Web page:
From 1 April 1918 to 31 July 1919, the Royal Air Force maintained the junior officer rank of captain. RAF captains had a rank insignia based on the two bands of a naval lieutenant with the addition of an eagle and crown above the bands. [3] It was superseded by the rank of flight lieutenant on the following day. [4]

Rank insignia

Badges of rank for captains were introduced on 30 January 1855 and were worn on shoulder epaulettes. After the Crimean War a new rank system was introduced which contained the first complete rank insignia in British Army history. A captain's rank insignia was worn on the collar and displayed a crown and a pip (which is now the rank insignia for a lieutenant-colonel).

Crimean War 1850s military conflict

The Crimean War was a military conflict fought from October 1853 to February 1856 in which the Russian Empire lost to an alliance of the Ottoman Empire, France, Britain and Sardinia. The immediate cause involved the rights of Christian minorities in the Holy Land, which was a part of the Ottoman Empire. The French promoted the rights of Roman Catholics, while Russia promoted those of the Eastern Orthodox Church. The longer-term causes involved the decline of the Ottoman Empire and the unwillingness of Britain and France to allow Russia to gain territory and power at Ottoman expense. It has widely been noted that the causes, in one case involving an argument over a key, have never revealed a "greater confusion of purpose", yet they led to a war noted for its "notoriously incompetent international butchery".

The rank insignia were returned to the shoulder boards in 1880 for all officers in full dress, when the system of crowns and stars was reorganised. From this time, until 1902, a captain had just two stars. The 1902 change gave captains three stars, which continues to be used. In addition to the shoulder badges, officers' ranks were also reflected in the amount and pattern of gold lace worn on the cuffs of the full-dress tunic.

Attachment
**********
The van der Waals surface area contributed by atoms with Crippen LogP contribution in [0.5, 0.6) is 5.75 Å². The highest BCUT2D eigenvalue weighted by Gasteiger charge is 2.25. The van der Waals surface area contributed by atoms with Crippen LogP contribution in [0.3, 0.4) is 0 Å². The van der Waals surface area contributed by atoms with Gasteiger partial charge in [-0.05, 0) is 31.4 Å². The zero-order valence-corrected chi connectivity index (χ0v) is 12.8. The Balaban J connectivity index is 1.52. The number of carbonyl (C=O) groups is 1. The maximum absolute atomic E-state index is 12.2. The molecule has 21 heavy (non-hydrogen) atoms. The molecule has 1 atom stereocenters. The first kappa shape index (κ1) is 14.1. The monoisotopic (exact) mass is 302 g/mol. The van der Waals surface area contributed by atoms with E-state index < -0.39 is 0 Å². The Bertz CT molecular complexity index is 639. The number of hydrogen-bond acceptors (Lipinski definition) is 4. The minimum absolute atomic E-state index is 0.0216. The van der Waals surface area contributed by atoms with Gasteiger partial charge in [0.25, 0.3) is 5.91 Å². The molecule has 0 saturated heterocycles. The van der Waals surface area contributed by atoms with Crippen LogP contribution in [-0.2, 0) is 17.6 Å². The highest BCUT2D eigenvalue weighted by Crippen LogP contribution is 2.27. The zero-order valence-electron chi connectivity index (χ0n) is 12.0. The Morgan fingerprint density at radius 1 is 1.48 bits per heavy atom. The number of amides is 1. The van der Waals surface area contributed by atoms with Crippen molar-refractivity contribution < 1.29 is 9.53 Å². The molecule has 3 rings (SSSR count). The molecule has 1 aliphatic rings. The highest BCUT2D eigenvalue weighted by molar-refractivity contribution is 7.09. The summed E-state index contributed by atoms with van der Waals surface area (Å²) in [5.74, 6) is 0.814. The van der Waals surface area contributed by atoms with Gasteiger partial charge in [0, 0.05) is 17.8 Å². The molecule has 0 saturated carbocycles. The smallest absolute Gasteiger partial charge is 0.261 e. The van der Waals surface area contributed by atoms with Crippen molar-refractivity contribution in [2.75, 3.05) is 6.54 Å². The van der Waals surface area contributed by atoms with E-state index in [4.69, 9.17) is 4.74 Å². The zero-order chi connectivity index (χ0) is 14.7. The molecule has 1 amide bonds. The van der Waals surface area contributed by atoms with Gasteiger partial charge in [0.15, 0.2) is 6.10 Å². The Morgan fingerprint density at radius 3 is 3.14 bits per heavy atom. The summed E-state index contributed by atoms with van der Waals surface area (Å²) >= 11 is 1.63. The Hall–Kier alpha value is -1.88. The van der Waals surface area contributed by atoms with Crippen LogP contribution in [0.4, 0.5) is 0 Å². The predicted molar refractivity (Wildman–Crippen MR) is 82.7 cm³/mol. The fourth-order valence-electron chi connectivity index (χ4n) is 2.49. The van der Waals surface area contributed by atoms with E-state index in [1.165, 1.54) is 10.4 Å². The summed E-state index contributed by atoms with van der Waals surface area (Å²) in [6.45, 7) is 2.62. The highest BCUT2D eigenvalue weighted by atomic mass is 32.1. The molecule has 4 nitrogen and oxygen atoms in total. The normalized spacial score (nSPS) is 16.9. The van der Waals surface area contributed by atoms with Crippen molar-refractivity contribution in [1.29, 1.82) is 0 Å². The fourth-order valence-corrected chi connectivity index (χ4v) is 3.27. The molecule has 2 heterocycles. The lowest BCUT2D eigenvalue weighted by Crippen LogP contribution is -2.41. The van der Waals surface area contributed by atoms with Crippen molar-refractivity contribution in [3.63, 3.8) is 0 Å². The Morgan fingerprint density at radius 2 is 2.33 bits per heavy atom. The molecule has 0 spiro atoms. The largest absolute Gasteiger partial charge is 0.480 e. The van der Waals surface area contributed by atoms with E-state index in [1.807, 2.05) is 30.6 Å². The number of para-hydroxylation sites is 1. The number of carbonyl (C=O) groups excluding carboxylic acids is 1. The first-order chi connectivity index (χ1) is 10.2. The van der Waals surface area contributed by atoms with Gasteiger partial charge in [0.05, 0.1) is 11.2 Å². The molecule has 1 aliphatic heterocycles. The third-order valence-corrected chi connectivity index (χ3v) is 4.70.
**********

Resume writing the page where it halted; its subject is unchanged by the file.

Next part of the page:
From 1902, a complex system of markings with bars and loops in thin drab braid above the cuff (known irreverently as the asparagus bed) was used at first but this was replaced in the same year by a combination of narrow rings of worsted braid around the cuff, with the full-dress style shoulder badges on a three-pointed cuff flap. Based on equivalent naval ranks, captains had two rings of braid. In the case of Scottish regiments, the rings were around the top of the gauntlet-style cuff and the badges on the cuff itself.

During World War I, some officers took to wearing similar jackets to the men, with the rank badges on the shoulder, as the cuff badges made them conspicuous to snipers. This practice was frowned on outside the trenches but was given official sanction in 1917 as an alternative, being made permanent in 1920 when the cuff badges were abolished.

See also

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References

  1. "Ranks". British Army Website. 2016. Retrieved 17 April 2016.
  2. Holmes, Richard (2001). Redcoat - The British Soldier in the Age of Horse and Musket. HarperCollins. p. 176. ISBN   9780002570978.
  3. Barrass, M. B. (2015). "Commissioned Ranks of the Royal Air Force, April 1918 – August 1919: Initial Uniform Design". Air of Authority - A History of RAF Organisation. Retrieved 17 April 2016.
  4. Barrass, M. B. (2015). "Commissioned Ranks of the Royal Air Force 1919 – Present: Final Uniform Design". Air of Authority - A History of RAF Organisation. Retrieved 17 April 2016.